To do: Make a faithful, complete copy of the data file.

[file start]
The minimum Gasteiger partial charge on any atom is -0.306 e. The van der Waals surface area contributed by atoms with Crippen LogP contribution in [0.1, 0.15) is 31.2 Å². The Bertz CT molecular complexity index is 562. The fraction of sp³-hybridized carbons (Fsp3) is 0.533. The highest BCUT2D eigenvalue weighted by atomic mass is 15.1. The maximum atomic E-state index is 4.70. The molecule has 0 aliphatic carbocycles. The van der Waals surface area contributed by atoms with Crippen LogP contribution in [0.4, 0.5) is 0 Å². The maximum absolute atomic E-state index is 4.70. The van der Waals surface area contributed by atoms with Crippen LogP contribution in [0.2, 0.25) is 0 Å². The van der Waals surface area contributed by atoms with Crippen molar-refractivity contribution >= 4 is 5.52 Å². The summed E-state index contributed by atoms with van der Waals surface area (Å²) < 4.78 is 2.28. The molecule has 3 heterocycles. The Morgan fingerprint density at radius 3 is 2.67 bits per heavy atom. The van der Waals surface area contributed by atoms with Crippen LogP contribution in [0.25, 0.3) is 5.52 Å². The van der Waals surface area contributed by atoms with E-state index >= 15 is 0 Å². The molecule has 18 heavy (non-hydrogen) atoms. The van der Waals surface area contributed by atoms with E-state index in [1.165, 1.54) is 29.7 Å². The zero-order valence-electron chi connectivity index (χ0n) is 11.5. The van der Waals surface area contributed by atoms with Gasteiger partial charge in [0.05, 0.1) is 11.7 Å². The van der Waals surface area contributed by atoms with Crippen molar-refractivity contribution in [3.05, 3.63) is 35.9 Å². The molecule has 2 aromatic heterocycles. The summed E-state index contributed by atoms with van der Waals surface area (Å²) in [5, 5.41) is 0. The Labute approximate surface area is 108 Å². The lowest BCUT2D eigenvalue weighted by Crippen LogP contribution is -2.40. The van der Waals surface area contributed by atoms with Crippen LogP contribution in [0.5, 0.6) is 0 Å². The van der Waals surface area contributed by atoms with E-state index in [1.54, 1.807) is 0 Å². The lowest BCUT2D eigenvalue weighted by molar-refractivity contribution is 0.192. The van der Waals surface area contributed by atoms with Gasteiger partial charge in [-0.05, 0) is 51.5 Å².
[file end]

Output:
The minimum Gasteiger partial charge on any atom is -0.306 e. The van der Waals surface area contributed by atoms with Crippen LogP contribution in [0.1, 0.15) is 31.2 Å². The Bertz CT molecular complexity index is 562. The fraction of sp³-hybridized carbons (Fsp3) is 0.533. The highest BCUT2D eigenvalue weighted by atomic mass is 15.1. The maximum atomic E-state index is 4.70. The molecule has 0 aliphatic carbocycles. The van der Waals surface area contributed by atoms with Crippen LogP contribution in [0.4, 0.5) is 0 Å². The maximum absolute atomic E-state index is 4.70. The van der Waals surface area contributed by atoms with Crippen LogP contribution in [0.2, 0.25) is 0 Å². The van der Waals surface area contributed by atoms with Crippen molar-refractivity contribution >= 4 is 5.52 Å². The summed E-state index contributed by atoms with van der Waals surface area (Å²) < 4.78 is 2.28. The molecule has 3 heterocycles. The Morgan fingerprint density at radius 3 is 2.67 bits per heavy atom. The van der Waals surface area contributed by atoms with Crippen LogP contribution in [0.25, 0.3) is 5.52 Å². The van der Waals surface area contributed by atoms with E-state index >= 15 is 0 Å². The molecule has 18 heavy (non-hydrogen) atoms. The van der Waals surface area contributed by atoms with E-state index in [1.165, 1.54) is 29.7 Å². The zero-order valence-electron chi connectivity index (χ0n) is 11.5. The van der Waals surface area contributed by atoms with Gasteiger partial charge in [0.05, 0.1) is 11.7 Å². The van der Waals surface area contributed by atoms with Crippen molar-refractivity contribution in [3.05, 3.63) is 35.9 Å². The molecule has 2 aromatic heterocycles. The summed E-state index contributed by atoms with van der Waals surface area (Å²) in [5, 5.41) is 0. The Labute approximate surface area is 108 Å². The lowest BCUT2D eigenvalue weighted by Crippen LogP contribution is -2.40. The van der Waals surface area contributed by atoms with Crippen LogP contribution in [0.5, 0.6) is 0 Å². The van der Waals surface area contributed by atoms with E-state index in [1.54, 1.807) is 0 Å². The lowest BCUT2D eigenvalue weighted by molar-refractivity contribution is 0.192. The van der Waals surface area contributed by atoms with Gasteiger partial charge in [-0.05, 0) is 51.5 Å².